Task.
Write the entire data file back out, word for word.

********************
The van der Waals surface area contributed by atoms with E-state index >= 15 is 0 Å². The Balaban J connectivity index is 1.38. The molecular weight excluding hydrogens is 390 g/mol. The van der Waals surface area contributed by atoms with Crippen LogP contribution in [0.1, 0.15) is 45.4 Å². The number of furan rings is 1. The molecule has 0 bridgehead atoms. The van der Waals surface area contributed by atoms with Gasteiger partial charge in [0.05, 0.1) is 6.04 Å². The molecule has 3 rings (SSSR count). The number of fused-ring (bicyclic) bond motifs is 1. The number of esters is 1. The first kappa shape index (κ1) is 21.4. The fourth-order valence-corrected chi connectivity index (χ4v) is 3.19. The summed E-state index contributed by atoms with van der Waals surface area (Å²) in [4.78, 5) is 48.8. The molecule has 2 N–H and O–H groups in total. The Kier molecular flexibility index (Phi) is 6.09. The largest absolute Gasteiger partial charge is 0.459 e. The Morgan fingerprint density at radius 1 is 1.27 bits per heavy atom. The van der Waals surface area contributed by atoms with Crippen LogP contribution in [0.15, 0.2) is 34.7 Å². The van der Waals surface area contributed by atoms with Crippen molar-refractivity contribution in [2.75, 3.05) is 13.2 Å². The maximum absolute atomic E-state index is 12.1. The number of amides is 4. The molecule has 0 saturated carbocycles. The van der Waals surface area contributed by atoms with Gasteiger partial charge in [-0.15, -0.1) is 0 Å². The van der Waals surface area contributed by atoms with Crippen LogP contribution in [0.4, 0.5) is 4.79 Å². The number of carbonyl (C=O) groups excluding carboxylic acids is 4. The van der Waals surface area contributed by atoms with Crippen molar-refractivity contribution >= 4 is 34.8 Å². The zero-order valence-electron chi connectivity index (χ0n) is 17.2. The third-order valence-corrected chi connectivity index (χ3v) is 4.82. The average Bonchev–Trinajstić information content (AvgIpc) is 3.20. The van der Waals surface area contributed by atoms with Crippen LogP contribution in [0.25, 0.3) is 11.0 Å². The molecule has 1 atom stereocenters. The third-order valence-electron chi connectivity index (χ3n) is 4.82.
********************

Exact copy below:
The van der Waals surface area contributed by atoms with E-state index >= 15 is 0 Å². The Balaban J connectivity index is 1.38. The molecular weight excluding hydrogens is 390 g/mol. The van der Waals surface area contributed by atoms with Crippen LogP contribution in [0.1, 0.15) is 45.4 Å². The number of furan rings is 1. The molecule has 0 bridgehead atoms. The van der Waals surface area contributed by atoms with Gasteiger partial charge in [0.05, 0.1) is 6.04 Å². The molecule has 3 rings (SSSR count). The number of fused-ring (bicyclic) bond motifs is 1. The number of esters is 1. The first kappa shape index (κ1) is 21.4. The fourth-order valence-corrected chi connectivity index (χ4v) is 3.19. The summed E-state index contributed by atoms with van der Waals surface area (Å²) in [4.78, 5) is 48.8. The molecule has 2 N–H and O–H groups in total. The Kier molecular flexibility index (Phi) is 6.09. The largest absolute Gasteiger partial charge is 0.459 e. The Morgan fingerprint density at radius 1 is 1.27 bits per heavy atom. The van der Waals surface area contributed by atoms with Crippen LogP contribution in [0.15, 0.2) is 34.7 Å². The van der Waals surface area contributed by atoms with Crippen molar-refractivity contribution in [2.75, 3.05) is 13.2 Å². The maximum absolute atomic E-state index is 12.1. The number of amides is 4. The molecule has 0 saturated carbocycles. The van der Waals surface area contributed by atoms with Gasteiger partial charge in [-0.15, -0.1) is 0 Å². The van der Waals surface area contributed by atoms with Crippen LogP contribution in [0.4, 0.5) is 4.79 Å². The number of carbonyl (C=O) groups excluding carboxylic acids is 4. The van der Waals surface area contributed by atoms with Crippen molar-refractivity contribution >= 4 is 34.8 Å². The zero-order valence-electron chi connectivity index (χ0n) is 17.2. The third-order valence-corrected chi connectivity index (χ3v) is 4.82. The average Bonchev–Trinajstić information content (AvgIpc) is 3.20. The van der Waals surface area contributed by atoms with Crippen LogP contribution in [0.25, 0.3) is 11.0 Å². The molecule has 1 atom stereocenters. The third-order valence-electron chi connectivity index (χ3n) is 4.82.